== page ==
This historic recording is a testament, one of the final homeland performances of the Blue Notes, the legendary group from apartheid-riddled South Africa whose members expatriated to Europe shortly after this summer 1964 concert in Durbin. As documented in Maxine McGregor's biography Chris McGregor & the Brotherhood of Breath (Bamberger Books), the full-blown Blue Notes sextet was the preeminent modern jazz band from Pretoria, who would revolutionize the Continental jazz scene with their mix of hard bop, highlife, Xhosa bush tribal, and kwela musics into one of the more joyful sounds the world has ever known. The Blue Notes of 1964 were an aggressive hard bop unit, with drummer Louis Moholo's punchy Elvin Jones-like drumming and the contrasting sounds of pocket trumpeter Mongezi Feza, alto saxophonist Dudu Pukwana, and tenor saxophonist Nick Moyake churning and burning brightly on the horizon of their future conquests. The recording is produced thin, not to field recording status, but the piano playing of Chris McGregor is quite buried in the mix. The pace is quickly established on "Now," a cool bluesy swing number featuring the sultry tenor of Moyake and occasional brief double-time rhythm step-ups from Moholo. "Coming Home" is quite similar to a Lee Morgan-Wayne Shorter tandem sonically, and melodically close to Clifford Brown's "Joyspring," while the easy-swinging "Vortex Special" is a cousin of the Miles Davis evergreen "So What." At their most raw and raucous, "Two for Sandi" is an unabashed hard bopper and "Dorkay House" (credited to Pukwana but actually composed by Kippie Moeketsi) is even more unbridled, free, and loose, informed by the pungent, pronounced alto of the fearless Pukwana. Feza is a delight to listen to as a logical extension of Don Cherry, while bassist Johnny Dyani supports his bandmates with a witty repartee this side of Charlie Haden. The Blue Notes would head for the Antibes Jazz Festival, then to Paris and London prior to the death of Feza and the departure of Moyake. Then McGregor would form his multinational Brotherhood of Breath big band. After that, the music universe would never be the same, and the Blue Notes paved the way as a prelude to a revolution of Afro-jazz that still very much lives.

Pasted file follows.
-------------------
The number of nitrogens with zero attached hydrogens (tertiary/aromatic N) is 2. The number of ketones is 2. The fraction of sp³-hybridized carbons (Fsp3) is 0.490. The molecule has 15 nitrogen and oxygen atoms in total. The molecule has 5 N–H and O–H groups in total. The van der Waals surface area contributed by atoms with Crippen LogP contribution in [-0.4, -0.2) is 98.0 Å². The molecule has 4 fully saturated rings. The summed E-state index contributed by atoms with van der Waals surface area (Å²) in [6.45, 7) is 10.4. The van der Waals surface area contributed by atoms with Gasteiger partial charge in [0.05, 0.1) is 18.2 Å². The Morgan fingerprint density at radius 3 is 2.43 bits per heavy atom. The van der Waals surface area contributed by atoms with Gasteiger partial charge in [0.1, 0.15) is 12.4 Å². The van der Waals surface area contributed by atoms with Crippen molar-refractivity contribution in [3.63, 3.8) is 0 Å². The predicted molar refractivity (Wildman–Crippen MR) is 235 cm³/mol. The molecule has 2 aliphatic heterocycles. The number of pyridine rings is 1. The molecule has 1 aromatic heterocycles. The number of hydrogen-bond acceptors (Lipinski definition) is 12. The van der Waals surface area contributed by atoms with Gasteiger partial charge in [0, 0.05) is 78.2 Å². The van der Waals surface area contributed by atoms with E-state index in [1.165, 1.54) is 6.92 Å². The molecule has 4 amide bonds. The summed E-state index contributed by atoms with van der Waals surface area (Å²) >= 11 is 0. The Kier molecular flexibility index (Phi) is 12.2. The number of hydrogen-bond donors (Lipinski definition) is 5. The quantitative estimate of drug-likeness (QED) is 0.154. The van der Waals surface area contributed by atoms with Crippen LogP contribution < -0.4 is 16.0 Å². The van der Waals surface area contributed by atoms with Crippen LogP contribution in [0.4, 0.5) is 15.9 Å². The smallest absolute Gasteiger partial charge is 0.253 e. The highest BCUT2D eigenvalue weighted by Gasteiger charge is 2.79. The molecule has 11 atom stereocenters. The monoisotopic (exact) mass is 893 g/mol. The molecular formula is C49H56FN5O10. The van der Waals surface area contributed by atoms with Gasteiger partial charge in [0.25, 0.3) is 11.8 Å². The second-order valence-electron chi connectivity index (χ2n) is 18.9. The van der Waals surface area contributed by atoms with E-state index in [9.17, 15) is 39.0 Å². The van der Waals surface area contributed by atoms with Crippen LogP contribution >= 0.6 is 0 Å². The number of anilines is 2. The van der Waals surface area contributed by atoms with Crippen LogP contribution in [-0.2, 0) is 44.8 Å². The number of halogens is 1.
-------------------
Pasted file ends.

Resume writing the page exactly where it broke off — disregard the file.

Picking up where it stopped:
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AllMusic Review by Michael G. Nastos